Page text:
Putting one family above the nation

The fact that some MKs who opposed the Schalit deal nevertheless kept silent at the family’s request was a betrayal of their duty as the public’s elected representatives.

Schalit Netanyahu Barak Gantz 311 (photo credit: Ariel Harmony / Defense Ministry)
Schalit Netanyahu Barak Gantz 311
(photo credit: Ariel Harmony / Defense Ministry)
One of the most disturbing revelations of the past two weeks is that some Knesset members who opposed the ransom deal for Gilad Schalit nevertheless acceded to his family’s request to keep silent until the deal was concluded.
On October 21, for instance, former MK Tzachi Hanegbi, of Kadima, wrote the following in these pages:
A few years ago, I got a call from Zvi Schalit, Gilad’s grandfather. He was upset by a radio interview I had given that morning. At the time, I was chairman of the Knesset Foreign Affairs and Defense Committee, and I detailed the “red lines” of the security and political establishment over a prisoner exchange with Hamas.
Zvi Schalit sought to persuade me that the state should not draft tougher principles on negotiating with terrorists until his grandson was safely returned to his family.
I couldn’t agree, but my heart went out to the grandfather’s plea. At his request, I pledged not to worsen the family’s pain by making my position public. And I kept my word.
Two days later, Kadima chairwoman Tzipi Livni announced that she, too, opposed the Schalit deal, believing that it undermined Israel’s deterrence and strengthened Hamas, but kept silent until it was concluded at the request of Gilad’s father, Noam.
Livni and Hanegbi are almost certainly not alone; many politicians, journalists and other public figures likely made the same choice for the same reason. And I can understand their motives, because I, too, received that heartrending phone call from Zvi Schalit, after publishing a column in this paper in 2009 opposing the deal as it stood then. It’s very hard to say “no” to a thoroughly decent man going through hell and begging you not to add to his agony. And while I couldn’t retract what I’d already published, I ended the conversation thinking that had he called before I wrote the article, I might well have decided there were enough other things to write about; I didn’t need to pour salt in the Schalit family’s wounds. Nevertheless, Hanegbi and Livni were wrong to let their compassion overrule their judgment. Livni herself gave the best argument for why.
“The people of Israel forced the government to free Gilad Schalit,” she charged, correctly, when she finally broke her silence. But did she really expect the people to do otherwise when they were deluged, day after day, with arguments in favor of the deal, while those who opposed it largely kept silent out of compassion for the Schalits? You can’t win a battle of ideas by abandoning the field.
And while private individuals have the right to eschew the fray, MKs do not, because they have a fiduciary duty to the public: They are elected to serve the people, and they owe those they serve their best judgment. By placing the good of one family over what they themselves deemed to be the national interest, Livni and Hanegbi betrayed the people who elected them.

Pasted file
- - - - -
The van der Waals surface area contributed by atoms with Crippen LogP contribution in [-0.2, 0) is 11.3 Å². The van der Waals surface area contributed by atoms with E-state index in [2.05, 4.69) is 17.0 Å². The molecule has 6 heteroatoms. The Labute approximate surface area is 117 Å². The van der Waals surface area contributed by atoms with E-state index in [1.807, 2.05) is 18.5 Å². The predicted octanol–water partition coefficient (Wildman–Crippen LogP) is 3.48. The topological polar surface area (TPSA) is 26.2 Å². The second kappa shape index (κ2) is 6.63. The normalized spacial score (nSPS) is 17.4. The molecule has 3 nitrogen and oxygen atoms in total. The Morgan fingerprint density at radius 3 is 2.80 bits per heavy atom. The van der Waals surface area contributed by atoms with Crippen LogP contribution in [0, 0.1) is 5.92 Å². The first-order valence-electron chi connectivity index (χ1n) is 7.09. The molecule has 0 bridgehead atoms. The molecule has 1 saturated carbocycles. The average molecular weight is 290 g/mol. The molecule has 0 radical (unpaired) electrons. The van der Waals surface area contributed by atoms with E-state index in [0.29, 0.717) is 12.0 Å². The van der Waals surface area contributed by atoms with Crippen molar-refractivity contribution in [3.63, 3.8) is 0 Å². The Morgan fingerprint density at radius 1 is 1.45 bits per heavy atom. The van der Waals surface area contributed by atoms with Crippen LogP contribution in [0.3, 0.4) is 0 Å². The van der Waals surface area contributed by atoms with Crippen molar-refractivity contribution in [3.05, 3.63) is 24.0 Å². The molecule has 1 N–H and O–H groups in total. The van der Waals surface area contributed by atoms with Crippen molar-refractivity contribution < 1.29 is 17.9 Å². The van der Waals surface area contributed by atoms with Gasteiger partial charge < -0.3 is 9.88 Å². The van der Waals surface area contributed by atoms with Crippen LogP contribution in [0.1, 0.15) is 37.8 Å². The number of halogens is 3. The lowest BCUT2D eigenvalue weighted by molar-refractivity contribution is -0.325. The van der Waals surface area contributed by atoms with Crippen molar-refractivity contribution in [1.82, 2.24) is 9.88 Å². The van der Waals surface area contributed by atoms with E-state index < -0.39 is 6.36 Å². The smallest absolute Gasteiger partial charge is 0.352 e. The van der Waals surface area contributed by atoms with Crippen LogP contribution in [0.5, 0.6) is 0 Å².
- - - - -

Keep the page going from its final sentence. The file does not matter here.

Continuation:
This dereliction of duty was compounded by the fact that they were uniquely well-poised to influence the public debate, since their positions gave them access to information the general public lacked. Hanegbi chaired the Foreign Affairs and Defense Committee for four and a half years of Schalit’s captivity; Livni was foreign minister during the first three years and leader of the opposition thereafter. All three positions grant their occupants access to information that isn’t in the public domain.
No official statistics, for instance, have ever been published on what percentage of freed terrorists returned to terror; the estimates I saw in the press during the years of Schalit’s captivity ranged from 13 to 80 percent – a variance so enormous the public couldn’t possibly assess the magnitude of the danger the deal posed. By virtue of their positions, Hanegbi and Livni could have demanded that the security services provide real data and then publicized it, thereby facilitating such an assessment. Instead, they chose to keep silent.
Six weeks ago, I wrote a column criticizing MKs who seem to think their job begins and ends with making public statements, rather than trying to turn their ideas into legislation. An MK who is nothing more than a pundit is useless; punditry can be done just as well from outside the Knesset.
But refraining entirely from public statements is no less problematic because, in a democracy, public opinion influences governmental decisions. Hence elected representatives have an obligation to try to shape public opinion on the burning issues of the day. That some MKs (and again, I doubt Livni and Hanegbi were alone) instead sat out the public debate on a deal they considered dangerous to the country is thus deeply troubling.
Speaking against the Schalit deal would certainly have caused the Schalits great pain. But if causing pain is a reason for silence, no public debate could ever be held. Did the Gazan settlers slated to be thrown out of their homes not feel pain when MKs lobbied for the disengagement? Did the victims of post-Oslo terror not feel pain when MKs praised Mahmoud Abbas as a “peace partner” even as Abbas lauded their loved ones’ murderers as heroes? Did Livni and Hanegbi ever seriously consider not pursuing these policies out of consideration for one particular family’s pain?
Their silence over Schalit is yet more evidence that far too many MKs seem not to understand the most basic responsibilities of their office. And then they wonder why only one-third of Israelis retain any trust in what ought to be democracy’s flagship institution.
The writer is a journalist and commentator.